If progressive politics seeks to change all this it is patently obvious that we need a committed group of progressive politicians running our country. For Labour to be a part of this change it cannot be progressive in name and on paper but also in mind and in spirit. It cannot stop at identifying the above-mentioned problems and dragging on about them for months on end in the mass media. That is the issue-based politics which garners attention but doesn’t convince. What people want to know is what Labour is going to do about it? Corruption and mismanagement are indeed bountiful, but what concrete measures will Labour introduce to increase transparency and good governance? The cost of living has sky-rocketed but how does Labour plan to lower taxes, increase public spending and keep the deficit in check? How will Labour introduce divorce (a basic civil right) and limit censorship of the arts when it is itself unsure on where it stands on such issues? Evarist Bartolo (MP, Labour Party) hit the nail on the head when he asked the questions: “What does the Labour Party stand for in the second decade of the 21st century? How can it run Malta better than the PN and create the necessary political, economic, social and cultural conditions in our islands to give our people a much better quality of life? Shouldn’t we take real steps to start moving closer to the open and liberal societies of the EU?”

I sincerely believe that the majority of Maltese citizens feel let down by the Nationalist administration. But Labour cannot possibly lead a centre-left coalition if it is not yet fully trusted. Whilst grass-roots support may have been revitalised since Joseph Muscat was elected leader, the party has yet to convince mid-range income earners that it has the right solutions for today’s problems. To do this is it needs to change radically from the inside-out. It needs, as I said, a committed group of progressive politicians ready and willing to embrace reform. In order to do this, things may be somewhat unpleasant. As the saying goes, there is no gain without pain.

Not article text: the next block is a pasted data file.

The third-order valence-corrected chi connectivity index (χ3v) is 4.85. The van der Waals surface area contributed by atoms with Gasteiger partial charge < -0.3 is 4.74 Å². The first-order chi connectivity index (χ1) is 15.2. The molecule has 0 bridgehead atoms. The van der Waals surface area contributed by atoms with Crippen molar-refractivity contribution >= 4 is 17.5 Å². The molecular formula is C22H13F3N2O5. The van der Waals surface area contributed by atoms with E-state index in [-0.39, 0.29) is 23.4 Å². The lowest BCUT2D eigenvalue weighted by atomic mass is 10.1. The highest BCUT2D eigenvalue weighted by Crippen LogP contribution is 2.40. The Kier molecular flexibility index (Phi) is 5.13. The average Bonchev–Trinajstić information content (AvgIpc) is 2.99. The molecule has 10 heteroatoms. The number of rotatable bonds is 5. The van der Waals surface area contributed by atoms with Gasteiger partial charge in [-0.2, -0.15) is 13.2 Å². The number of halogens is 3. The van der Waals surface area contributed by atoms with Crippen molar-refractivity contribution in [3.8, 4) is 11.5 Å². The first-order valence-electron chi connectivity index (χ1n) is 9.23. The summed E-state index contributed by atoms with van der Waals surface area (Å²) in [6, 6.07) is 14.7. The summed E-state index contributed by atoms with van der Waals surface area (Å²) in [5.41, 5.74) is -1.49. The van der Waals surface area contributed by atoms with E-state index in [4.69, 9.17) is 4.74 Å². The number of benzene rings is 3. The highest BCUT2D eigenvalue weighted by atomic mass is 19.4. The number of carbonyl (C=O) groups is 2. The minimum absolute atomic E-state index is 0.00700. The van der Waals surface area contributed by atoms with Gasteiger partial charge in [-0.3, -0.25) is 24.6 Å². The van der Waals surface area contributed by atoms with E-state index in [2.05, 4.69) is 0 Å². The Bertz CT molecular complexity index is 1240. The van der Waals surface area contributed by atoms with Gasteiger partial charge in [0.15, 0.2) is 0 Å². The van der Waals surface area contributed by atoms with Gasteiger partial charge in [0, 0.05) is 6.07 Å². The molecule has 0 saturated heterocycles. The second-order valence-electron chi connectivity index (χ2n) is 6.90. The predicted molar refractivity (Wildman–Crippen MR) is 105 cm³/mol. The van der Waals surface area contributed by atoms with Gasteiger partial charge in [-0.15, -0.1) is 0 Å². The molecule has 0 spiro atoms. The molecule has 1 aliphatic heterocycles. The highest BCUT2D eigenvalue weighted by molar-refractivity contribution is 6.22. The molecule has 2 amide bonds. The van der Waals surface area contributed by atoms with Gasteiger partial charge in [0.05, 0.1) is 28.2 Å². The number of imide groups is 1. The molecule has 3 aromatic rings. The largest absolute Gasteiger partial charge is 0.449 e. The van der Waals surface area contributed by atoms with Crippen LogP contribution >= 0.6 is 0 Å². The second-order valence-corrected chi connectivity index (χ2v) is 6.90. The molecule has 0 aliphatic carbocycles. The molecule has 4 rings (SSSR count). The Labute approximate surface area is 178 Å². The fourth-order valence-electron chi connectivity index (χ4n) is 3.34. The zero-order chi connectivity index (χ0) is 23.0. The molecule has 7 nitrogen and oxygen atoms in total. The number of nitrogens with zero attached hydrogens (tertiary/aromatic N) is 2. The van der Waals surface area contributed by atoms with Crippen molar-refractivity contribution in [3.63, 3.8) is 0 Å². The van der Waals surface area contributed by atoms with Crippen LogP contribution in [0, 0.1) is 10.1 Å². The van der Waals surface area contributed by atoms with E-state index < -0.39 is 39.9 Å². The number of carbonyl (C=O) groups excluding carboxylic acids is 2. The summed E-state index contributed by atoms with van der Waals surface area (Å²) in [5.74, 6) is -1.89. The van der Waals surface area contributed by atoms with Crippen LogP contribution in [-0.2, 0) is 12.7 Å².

For starters it has to take a clear stand on the breed of politicians it wants to represent voters in Parliament. Do not get me wrong. I am all for giving MPs the right to express themselves freely. Sometimes we can do with a little less whipping and lot more principle. But you cannot have a party which calls itself progressive whilst harbouring some of the most staunchly conservative minds in the country. Diverging opinions are healthy but extremes will lead one to question the party’s consistency and resoluteness to put into practice that which it believes in. The party needs to ensure that, above-all, its MPs (and future ministers) are open-minded and not self-serving; that do not occupy their seat to serve the interests of the majority but of all the country’s citizens. In this light Marlene Pullicino’s (MP, Labour Party) frank admission that she was “narrow-minded enough to disregard this responsibility” is heartening and a welcome step in the right direction.